By: Jake Hughes
Hi, everyone! Jake here, obviously. How y’all doing?
Odd way to introduce a news piece, right? Well, this isn’t going to be the usual piece of journalism you’ve come to expect from ConnectingVets.com. Most of you don’t know this, but October 21st of this year marked my one-year anniversary of getting out of the Army.
I know, I’m a short-timer, a young buck, a wee lad. But being that short out, I’m in a unique position. In the past year, I’ve had major ups and downs: good and bad, and I’ve pretty much run the gamut of experiences that someone transitioning from the military to civilian life can expect.
So, given this, we—we being my bosses, of course—decided that now might be a good time to impart a bit of the knowledge I’ve gained over the past year. Just little snippets of my experience, that hopefully can help someone avoid the mistakes I made and make the good decisions I did.
When it first became apparent that I would be leaving the military far earlier than I had ever intended, I was very nervous. The past 13 years of my life, I had planned on making the Army a career, doing my 20 and retiring like most “lifers.” I’ll admit–I panicked a bit. Where would I go? What would I do?
I feared I would be living on my mom’s couch, unemployed for years! But then, I figured something out. “Hey,” I said to myself, “I like long distance driving, and I’m an antisocial jerk who loves being alone, so…” It was then that I formulated my plan: I would get out and become a long-haul truck driver. It seemed the perfect plan, but as it turns out, it may have not been all that “perfect” at all, more on that in a later article.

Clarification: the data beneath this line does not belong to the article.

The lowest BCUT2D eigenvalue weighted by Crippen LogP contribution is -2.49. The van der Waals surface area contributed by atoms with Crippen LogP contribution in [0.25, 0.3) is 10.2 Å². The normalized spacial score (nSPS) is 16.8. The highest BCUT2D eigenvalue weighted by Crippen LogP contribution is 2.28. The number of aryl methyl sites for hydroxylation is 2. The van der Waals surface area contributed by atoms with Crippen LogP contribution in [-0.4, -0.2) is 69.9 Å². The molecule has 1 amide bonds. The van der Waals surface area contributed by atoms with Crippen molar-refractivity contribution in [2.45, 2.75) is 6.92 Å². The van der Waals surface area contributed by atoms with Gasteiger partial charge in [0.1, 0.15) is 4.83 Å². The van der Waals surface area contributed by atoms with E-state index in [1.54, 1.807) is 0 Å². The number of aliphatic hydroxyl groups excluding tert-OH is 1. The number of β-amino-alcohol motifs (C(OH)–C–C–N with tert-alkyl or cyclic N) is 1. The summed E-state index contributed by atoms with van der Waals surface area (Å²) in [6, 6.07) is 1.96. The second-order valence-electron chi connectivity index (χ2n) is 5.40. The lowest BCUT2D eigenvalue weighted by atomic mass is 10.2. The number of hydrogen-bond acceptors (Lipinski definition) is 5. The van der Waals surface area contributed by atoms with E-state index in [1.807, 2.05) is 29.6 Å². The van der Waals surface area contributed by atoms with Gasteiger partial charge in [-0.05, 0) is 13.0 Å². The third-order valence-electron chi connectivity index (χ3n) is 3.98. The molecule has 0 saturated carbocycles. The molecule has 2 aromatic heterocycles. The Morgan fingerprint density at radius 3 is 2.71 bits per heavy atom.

It was then that I made my first big mistake: I didn’t avail myself of all the great programs the Army and the VA had to help me find a career. Oh, sure, I went through the Army’s mandatory classes, but I shammed through them. I did the perfunctory steps, but no real effort went into it. And as for the VA? Wow, there are so many resources I ignored. Like VetNet, their career resource that could help me build a resume, make connections, and learn how to start my own business. Or their Transition Assistance Program, which could have guided me all the way through the process by itself.
The point is I passed over a whole lot of great info that was handed to me, because I was so sure that I had a plan. But as you’ll find out in the next article in this series, the first casualty of any operation is the plan itself. It always pays to have a backup, and I didn’t. So, build your resume right, attend classes, ask your command for time off to go to the VA, and once you’re out, make use of everything they have available to you.
If you do things right, you won’t have to worry about sitting on your butt unemployed for months, worrying where your next paycheck is gonna come from, but that’s just the beginning of my story. Keep your eyes on ConnectingVets.com for my next installment, where we’ll find out the perfect plan doesn’t actually exist.